I think we can conclude quite easily Mr MacAskill has turned his backs on ordinary Scots, on victims of injustice, on those with no voice … preferring instead to sit in Parliament and make grand statements about who he will personally protect in the monied professions, than make a small human effort to be a part of the rest of society who hope for better and fairer treatment.

In the following two videos, Mr MacAskill can be seen attesting to a ‘great debt’ the Scottish Government owes to the legal profession. Mr MacAskill goes further to say he will always personally protect lawyers

Surely Mr MacAskill as Justice Secretary, you owe the victims of injustice and the rest of us in Scotland who are not lawyers, a debt of service & duty too ?

It’s all about money – Kenny MacAskill said he would personally protect the legal profession, so why not help victims of injustice ?

The effort and goals of the ‘silent walk’ must go on, and without a doubt, Scotland needs a more compassionate, more capable and more attentive Justice Secretary who will speak to and for the needs of all Scots.

Here follows the Herald’s report on the Silent Walk for Justice in Edinburgh including their video coverage :

The Herald newspaper interviews the silent walk for justice participants :

Still looking for an end to injustice

JULIA HORTON December 05 2008

INJUSTICE and prison separated us, yet we are always with you, your family.’ A heartfelt message displayed on one of several large, neat placards held aloft yesterday by the wife and children of convicted Lockerbie bomber Abdelbaset Ali Mohmed Al Megrahi.

Others with similar messages ended Your son, Khalid’ and Your son, Ali’, as the youngsters publicly demonstrated their devotion to their imprisoned father.

For the Libyans there is no doubt that Al Megrahi is the victim of a miscarriage of justice. But there are many more people across the country who also feel that their loved ones have been wronged by the Scottish justice system.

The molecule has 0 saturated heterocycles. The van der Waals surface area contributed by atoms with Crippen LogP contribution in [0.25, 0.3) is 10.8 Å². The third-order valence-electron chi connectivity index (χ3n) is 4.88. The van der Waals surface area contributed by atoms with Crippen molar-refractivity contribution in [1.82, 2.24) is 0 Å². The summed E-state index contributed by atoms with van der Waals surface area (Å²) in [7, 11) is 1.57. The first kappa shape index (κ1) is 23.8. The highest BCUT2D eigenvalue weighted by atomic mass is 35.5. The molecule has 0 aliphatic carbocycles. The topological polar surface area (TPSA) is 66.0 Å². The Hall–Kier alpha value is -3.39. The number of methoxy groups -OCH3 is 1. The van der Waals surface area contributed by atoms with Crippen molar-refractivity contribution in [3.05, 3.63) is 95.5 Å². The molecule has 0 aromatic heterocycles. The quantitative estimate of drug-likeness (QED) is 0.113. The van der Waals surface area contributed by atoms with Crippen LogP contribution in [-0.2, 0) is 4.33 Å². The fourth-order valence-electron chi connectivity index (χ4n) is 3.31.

Around 100 friends and relatives gathered in Edinburgh yesterday to highlight their cases, marching solemnly down the Royal Mile from Edinburgh Castle to the Scottish Parliament.

Their posters were of varying sizes and styles but their message was the same – Justice for Kevin’, Justice for Jason’, Justice for Annie’.

Standing in the chilly winter’s afternoon, Hugh McLeod explained that he was there to fight for his son, Kevin McLeod, who drowned in Wick Harbour in February 1997.

The police concluded that the 24-year-old electrician’s death was accidental after his body was recovered from the water on a Saturday morning following a night out at a club in the town.

But his father Hugh and mother June are convinced that their son was the victim of foul play and died after being beaten up.

A fatal accident inquiry in 1998 returned an open verdict and the family has challenged the police’s conduct in the case ever since. They eventually secured an apology over the way Northern Constabulary dealt with their complaints, but have failed to get the cold case review which they believe could bring justice.

Clutching a Justice for Kevin’ poster, Mr McLeod said: “The justice system needs to be changed. We hope that a lot of people here will get some form of justice. For us, that would be convicting Kevin’s perpetrators.”

A lone piper heralded the start of the Silent Walk for Justice, as the McLeods fell into line, walking two by two with other families along the pavement.

At the front of the procession was Guje Borgesson, who organised the event after becoming convinced that she had not received justice over the death of her daughter, Annie.

Like Kevin, Annie was found drowned, in her case on a beach at Prestwick in 2005.

No criminal investigation was launched because police believed that the 30-year-old Swedish woman committed suicide. But her mother could not accept that Annie would take her own life, and bruises and DNA found on her daughter’s body fuelled her fears that the case was a murder.

Speaking as she walked slowly down the street, holding on to a photograph of Annie smiling out through long blonde hair, Mrs Borgesson, 55, said she was heartened by the show of support at the march.

She said: “I feel great that there are all these people here who share the same goal to show our concern about the justice system.”